- Leon Stafford The Atlanta Journal-Constitution
You might want to think twice before you light up that joint in Piedmont Park or anywhere else in the city of Atlanta.
The drug is still illegal, despite Monday’s move by the Atlanta City Council to eliminate jail time and reduce the penalty for possession of small amounts of marijuana, Atlanta Police Chief Erica Shields said Tuesday.
In an interview with The Atlanta Journal-Constitution, Shields said some media and advocates of cannabis decriminalization are confusing the public by suggesting the Council’s action gives Atlanta residents permission to use pot without consequence.
“In the weeks leading up to this, there has been all this emphasis on decriminalization and legalization, and that is not what the ordinance is,” she said. “The ordinance is not written requiring anything different of law enforcement. The ordinance strictly deals with the city courts and municipal court and their fine process.
“Our concern has been, ‘OK, we’ve got to get this messaging right,’” she said. “Don’t lay up and think this is legal. I think that there has been very mixed messaging on that.”
The City Council unanimously passed an ordinance sponsored by Atlanta City Councilman and mayoral candidate Kwanza Hall that reduces the fine for possession of an ounce or less of pot from up to $1,000 to a maximum of $75. Jail time for possession of the same amount was eliminated, compared to the possibility of up to six months under the previous law.
Atlanta Mayor Kasim Reed late Monday tweeted that he looked forward to reviewing and signing the legislation.
Hall said he has been very careful to separate the illegality of pot possession from the penalty reductions. He acknowledged that the drug remains against the law, but said his legislation creates a punishment that is more in line with what he sees as a very minor infraction.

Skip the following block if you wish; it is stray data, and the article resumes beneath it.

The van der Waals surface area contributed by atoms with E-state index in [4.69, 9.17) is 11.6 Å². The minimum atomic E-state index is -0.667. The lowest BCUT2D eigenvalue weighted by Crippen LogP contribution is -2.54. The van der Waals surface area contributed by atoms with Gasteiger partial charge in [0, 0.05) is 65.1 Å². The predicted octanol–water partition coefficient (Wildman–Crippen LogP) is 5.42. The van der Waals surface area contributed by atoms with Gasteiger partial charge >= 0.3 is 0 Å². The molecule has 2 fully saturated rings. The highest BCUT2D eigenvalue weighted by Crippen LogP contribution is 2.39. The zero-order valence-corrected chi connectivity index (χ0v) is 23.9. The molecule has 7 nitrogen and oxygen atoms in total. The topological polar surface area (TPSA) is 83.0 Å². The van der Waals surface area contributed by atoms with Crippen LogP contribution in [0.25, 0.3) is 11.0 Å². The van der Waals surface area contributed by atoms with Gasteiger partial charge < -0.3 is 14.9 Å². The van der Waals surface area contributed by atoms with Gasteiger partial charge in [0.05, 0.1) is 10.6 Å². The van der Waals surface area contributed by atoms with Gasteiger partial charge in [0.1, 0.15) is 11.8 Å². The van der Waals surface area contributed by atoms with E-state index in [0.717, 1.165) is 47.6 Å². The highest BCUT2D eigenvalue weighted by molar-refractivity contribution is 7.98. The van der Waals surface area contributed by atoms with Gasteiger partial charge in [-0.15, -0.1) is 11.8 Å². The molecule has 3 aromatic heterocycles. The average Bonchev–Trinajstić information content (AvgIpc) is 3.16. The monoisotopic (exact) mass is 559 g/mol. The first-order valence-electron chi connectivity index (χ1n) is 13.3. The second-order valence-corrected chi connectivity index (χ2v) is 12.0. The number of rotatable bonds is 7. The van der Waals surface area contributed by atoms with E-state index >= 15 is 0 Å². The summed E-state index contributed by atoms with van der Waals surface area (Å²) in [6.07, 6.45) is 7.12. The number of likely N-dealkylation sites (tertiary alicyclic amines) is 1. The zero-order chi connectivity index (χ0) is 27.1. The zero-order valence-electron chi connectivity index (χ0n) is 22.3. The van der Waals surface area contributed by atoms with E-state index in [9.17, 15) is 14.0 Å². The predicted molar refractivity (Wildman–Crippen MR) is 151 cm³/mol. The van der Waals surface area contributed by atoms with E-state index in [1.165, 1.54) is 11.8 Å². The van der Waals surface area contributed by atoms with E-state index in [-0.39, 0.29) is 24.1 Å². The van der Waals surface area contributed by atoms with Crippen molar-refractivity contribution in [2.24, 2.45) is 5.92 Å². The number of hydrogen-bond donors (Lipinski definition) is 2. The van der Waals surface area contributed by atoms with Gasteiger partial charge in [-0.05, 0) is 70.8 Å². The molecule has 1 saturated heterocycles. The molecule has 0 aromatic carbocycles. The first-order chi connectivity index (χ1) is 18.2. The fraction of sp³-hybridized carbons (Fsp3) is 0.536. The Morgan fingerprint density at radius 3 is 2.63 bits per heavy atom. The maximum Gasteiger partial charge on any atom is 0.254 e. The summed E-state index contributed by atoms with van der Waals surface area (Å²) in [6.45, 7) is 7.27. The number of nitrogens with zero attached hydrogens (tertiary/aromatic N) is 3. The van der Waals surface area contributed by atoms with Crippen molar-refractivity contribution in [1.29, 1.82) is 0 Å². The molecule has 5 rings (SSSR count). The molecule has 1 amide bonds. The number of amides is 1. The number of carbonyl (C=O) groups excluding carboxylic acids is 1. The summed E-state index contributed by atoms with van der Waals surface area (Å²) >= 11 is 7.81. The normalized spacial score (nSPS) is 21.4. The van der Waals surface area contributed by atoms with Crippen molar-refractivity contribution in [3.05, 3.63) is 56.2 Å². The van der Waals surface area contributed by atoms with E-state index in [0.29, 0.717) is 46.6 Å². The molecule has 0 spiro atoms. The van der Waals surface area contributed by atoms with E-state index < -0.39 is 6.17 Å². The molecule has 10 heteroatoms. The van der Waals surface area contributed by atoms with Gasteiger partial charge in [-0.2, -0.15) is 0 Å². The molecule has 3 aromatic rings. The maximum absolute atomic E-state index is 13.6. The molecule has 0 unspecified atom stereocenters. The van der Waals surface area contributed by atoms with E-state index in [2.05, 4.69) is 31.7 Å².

“Chief Shields is right. Georgia law does not allow us to legalize marijuana possession,” Hall said Tuesday. “What we did do yesterday, by making marijuana a non-jailable offense in our city code, will help lessen the impact on about 1,000 people every year who are booked into our jail on marijuana-only arrests.”
Hall has said the change was necessary to address disparities in the numbers of African Americans arrested for possession. Between 2014 and 2016, 92 percent of those arrested for possession in Atlanta were African American and 85 percent were male, according to the Racial Justice Action Center in East Point.
Atlanta’s move comes as cities and states across the country have either reduced penalties for possession of small amounts of the drug or made it legal. The city of Clarkston in DeKalb County approved lowered fines and eliminated jail time on possession of an ounce or less in 2016. Like Atlanta, possession of pot remains illegal in Clarkston.
Local and national members of NORML, a Washington, D.C.-based advocacy group for marijuana reform, said changing such a long-standing law will require public education. NORML’s Georgia chapter leader Sharon Ravert, founder of Peachtree NORML, said the group plans to help educate Atlanta residents as it works to try to change marijuana laws at the state level.
Justin Strekal, political director of NORML’s national office, said the confusion over that is legal and what is not is understandable. With so many states and local municipalities jumping on board to change marijuana laws, the public can easily conflate relaxed punishment with legality if not educated.
Shields said she’s told officers that she’s not interested in using marijuana arrests to inflate arrest numbers. She would rather have officers focus on violent crimes and getting guns off the street.
“I don’t want to see someone do jail time for a bag of weed,” Shields said. “That accomplishes nothing.
“For our officers, let’s stay on the path of violent crimes,” she said.